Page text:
David Dao being removed from a United Airlines flight in Chicago. Audra D Bridges via AP Photo
David Dao being removed from a United Airlines flight in Chicago. Audra D Bridges via AP Photo

Police officers sacked after dragging passenger off United Airlines flight

The city of Chicago revealed on Tuesday that it fired two airport police officers in connection with the controversial removal of a passenger from a United Airlines plane earlier this year.

Video of the April incident went viral online, showing airport officers dragging a bloodied David Dao off a full plane to make room for airline crew needing to be repositioned for future flights.

Inspector General Joseph Ferguson, who heads the midwestern US city's watchdog office, had been pursuing an internal probe of the officers' actions.

Mr Ferguson revealed that two of the four had been fired and the other two suspended, but did not specify when the disciplinary actions were taken nor reveal the officers' identities.

"Chicago Department of Aviation (CDA) employees mishandled a non-threatening situation that resulted in the physically violent forcible removal of a passenger," the inspector general's public report stated.

The fired employees were the officer who initially pulled Mr Dao from his seat on the flight to Louisville, Kentucky, and the supervisor who engaged in "the deliberate removal of facts from an employee report", the inspector general said.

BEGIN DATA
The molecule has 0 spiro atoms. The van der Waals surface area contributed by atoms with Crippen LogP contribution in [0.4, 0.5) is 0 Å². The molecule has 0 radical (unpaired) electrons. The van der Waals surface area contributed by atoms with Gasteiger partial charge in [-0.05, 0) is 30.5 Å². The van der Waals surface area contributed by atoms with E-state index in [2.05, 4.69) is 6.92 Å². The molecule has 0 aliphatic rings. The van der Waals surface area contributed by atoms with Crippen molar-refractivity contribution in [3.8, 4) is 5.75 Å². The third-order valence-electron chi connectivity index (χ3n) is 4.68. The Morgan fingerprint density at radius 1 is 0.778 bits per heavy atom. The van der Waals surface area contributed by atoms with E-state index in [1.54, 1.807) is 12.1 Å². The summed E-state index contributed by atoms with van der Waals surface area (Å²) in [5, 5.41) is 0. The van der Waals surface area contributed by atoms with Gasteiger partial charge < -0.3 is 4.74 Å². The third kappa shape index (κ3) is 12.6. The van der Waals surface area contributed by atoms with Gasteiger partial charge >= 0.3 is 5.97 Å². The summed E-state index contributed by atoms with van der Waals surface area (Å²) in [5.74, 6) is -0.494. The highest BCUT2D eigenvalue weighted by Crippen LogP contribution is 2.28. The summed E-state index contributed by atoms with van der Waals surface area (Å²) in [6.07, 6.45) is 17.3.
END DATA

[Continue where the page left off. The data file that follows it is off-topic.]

Two other officers, one who "made misleading statements in two reports" and another who "made material omissions in a report", were handed five-day suspensions.

One of the suspended officers chose to resign. The other challenged his suspension, which was reduced to two days.


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Mr Dao's lawyer Thomas Demetrio said his client was "neither vindictive nor happy about Mr Ferguson's findings".

"There is a lesson to be learnt here for police officers at all levels. Do not state something that is clearly contrary to video viewed by the world."

The incident had stemmed from what would normally have been a fairly routine occurrence.

In the event of an overfull flight, an airline may entice passengers with compensation to voluntarily give up seats, and, if there are not enough volunteers, may "bump" passengers.

The process usually takes place at the gate before passengers board the plane.

But on the Chicago-Louisville flight, passengers had already boarded when Mr Dao was involuntarily bumped and refused to give up his seat.

The airline crew called airport police, who forcibly pulled Mr Dao from his seat, causing him to slam his face on an armrest, suffering a broken nose and losing two teeth.

Viral video of the bloody encounter caused an international uproar and a firestorm of negative publicity for United.

After initially mishandling the aftermath, the airline repeatedly apologised, settled with Mr Dao for an undisclosed sum, and announced a series of operational changes.

United was not the only airline to modify its practices, as the incident's aftermath reverberated throughout the industry.

Both United and American Airlines ended the practice of asking passengers already seated on planes to give up their seats.

Delta Airlines increased to $10,000 (Dh36,731) the top amount it would pay for volunteers to get off overbooked flights. United followed with a similar policy.

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